Race, Nation, and Religion in the Americas

Race, Nation, and Religion in the Americas

Race, Nation, and Religion in the Americas

Race, Nation, and Religion in the Americas

Synopsis

The pioneering essays collected in this volume bring critical new perspectives to the interdisciplinary study of racial, national, and religious identities. The authors demonstrate that one cannot study these categories of identity formation in isolation, but must instead examine the ways eachintersects with-and ultimately helps construct-the others. This innovative theoretical perspective sheds new light on the role of religion in shaping the lives of diverse communities throughout the Americas and forces us to reevaluate the reductive opposition between secular and religiousidentities. The twelve essays in the volume explore the ties between race, nation, and religion in ethnographic and historical detail. Topics range from Jesuit mission work to Hollywood film, manifest destiny to liberation theology, the Haitian Rara festival to American immigration law. In these andother contexts, the authors explore the intertwined histories of a hemisphere defined at the charged intersections of race, nation, and religion.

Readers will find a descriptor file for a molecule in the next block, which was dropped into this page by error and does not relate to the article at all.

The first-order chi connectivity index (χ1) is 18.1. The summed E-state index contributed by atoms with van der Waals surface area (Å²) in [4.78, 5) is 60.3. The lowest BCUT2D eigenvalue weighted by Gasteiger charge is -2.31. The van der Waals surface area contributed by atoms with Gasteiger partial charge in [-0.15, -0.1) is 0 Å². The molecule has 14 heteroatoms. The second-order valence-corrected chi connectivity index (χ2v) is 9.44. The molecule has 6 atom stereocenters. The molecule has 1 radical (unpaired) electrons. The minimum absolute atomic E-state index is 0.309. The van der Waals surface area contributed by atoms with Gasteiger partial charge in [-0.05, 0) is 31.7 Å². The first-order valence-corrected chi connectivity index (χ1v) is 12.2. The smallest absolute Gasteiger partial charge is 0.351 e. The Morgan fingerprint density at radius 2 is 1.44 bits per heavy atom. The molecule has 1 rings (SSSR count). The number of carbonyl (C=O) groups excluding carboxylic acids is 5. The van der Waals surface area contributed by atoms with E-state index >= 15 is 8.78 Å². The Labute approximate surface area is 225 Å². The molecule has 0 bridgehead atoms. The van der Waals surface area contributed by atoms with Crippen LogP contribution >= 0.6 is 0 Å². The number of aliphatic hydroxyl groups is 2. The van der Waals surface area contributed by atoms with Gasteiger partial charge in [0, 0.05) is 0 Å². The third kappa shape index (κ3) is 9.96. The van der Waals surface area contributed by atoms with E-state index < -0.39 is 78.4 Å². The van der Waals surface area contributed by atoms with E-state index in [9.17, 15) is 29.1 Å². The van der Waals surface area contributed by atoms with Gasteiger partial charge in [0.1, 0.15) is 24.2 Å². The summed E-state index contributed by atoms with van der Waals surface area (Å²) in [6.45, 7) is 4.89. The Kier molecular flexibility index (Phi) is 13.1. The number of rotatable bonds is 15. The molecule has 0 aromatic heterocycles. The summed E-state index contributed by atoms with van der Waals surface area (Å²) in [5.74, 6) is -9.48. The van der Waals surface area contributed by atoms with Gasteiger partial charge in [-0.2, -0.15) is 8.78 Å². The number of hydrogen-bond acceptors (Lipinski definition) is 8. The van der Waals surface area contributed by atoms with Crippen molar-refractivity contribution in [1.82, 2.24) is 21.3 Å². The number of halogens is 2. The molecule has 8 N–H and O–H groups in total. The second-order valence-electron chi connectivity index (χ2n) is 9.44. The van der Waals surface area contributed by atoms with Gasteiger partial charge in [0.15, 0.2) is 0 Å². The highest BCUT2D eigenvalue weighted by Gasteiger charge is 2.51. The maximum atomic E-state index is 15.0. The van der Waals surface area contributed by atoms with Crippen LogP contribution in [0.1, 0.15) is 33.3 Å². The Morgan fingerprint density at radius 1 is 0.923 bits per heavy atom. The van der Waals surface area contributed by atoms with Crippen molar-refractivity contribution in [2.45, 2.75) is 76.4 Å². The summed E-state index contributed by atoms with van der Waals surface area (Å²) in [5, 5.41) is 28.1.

Excerpt

Henry Goldschmidt

Writing, as I am, in New York City in the summer of 2003—at the dawn of a thus far violent millennium—it is difficult to overlook, or overstate, the sociopolitical significance of religious discourses and identities. the horrific terrorist attacks of September 11, 2001, continue to haunt the individual and collective imaginations of New Yorkers and other Americans. the growth of militant religious movements throughout the world would seem, at least, to shake the once popular faith in the inevitable secularization of "modern" society. We who watched in shocked disbelief as plumes of acrid smoke rose from the streets of lower Manhattan—and the walls of the Pentagon and the fields of Pennsylvania, then the streets of Kabul and Muzar-e-Sharif, then Basra and Baghdad, and who knows where next—need not be reminded of the enduring power of religion to shape the social world.

Or perhaps we do. Perhaps, at the very least, we in the United States, and throughout the Americas, need to be reminded of our own complex relationships to this world-shaping power. For our reactions to the events of 9/11 have all too often reinscribed the most misleading and dangerous assumptions of secularization theory and modern self-identity. As Americans have responded to changing world events, many have continued to assume a stark opposition between "the West" and "the Rest"—the former imagined as modern, rational and secular, while the latter is thought to languish in a fantastical world of tradition, superstition, and religion. Against all evidence to the contrary, we tend to believe that religious politics and identities thrive only—or at least primarily—on the other side of a . . .

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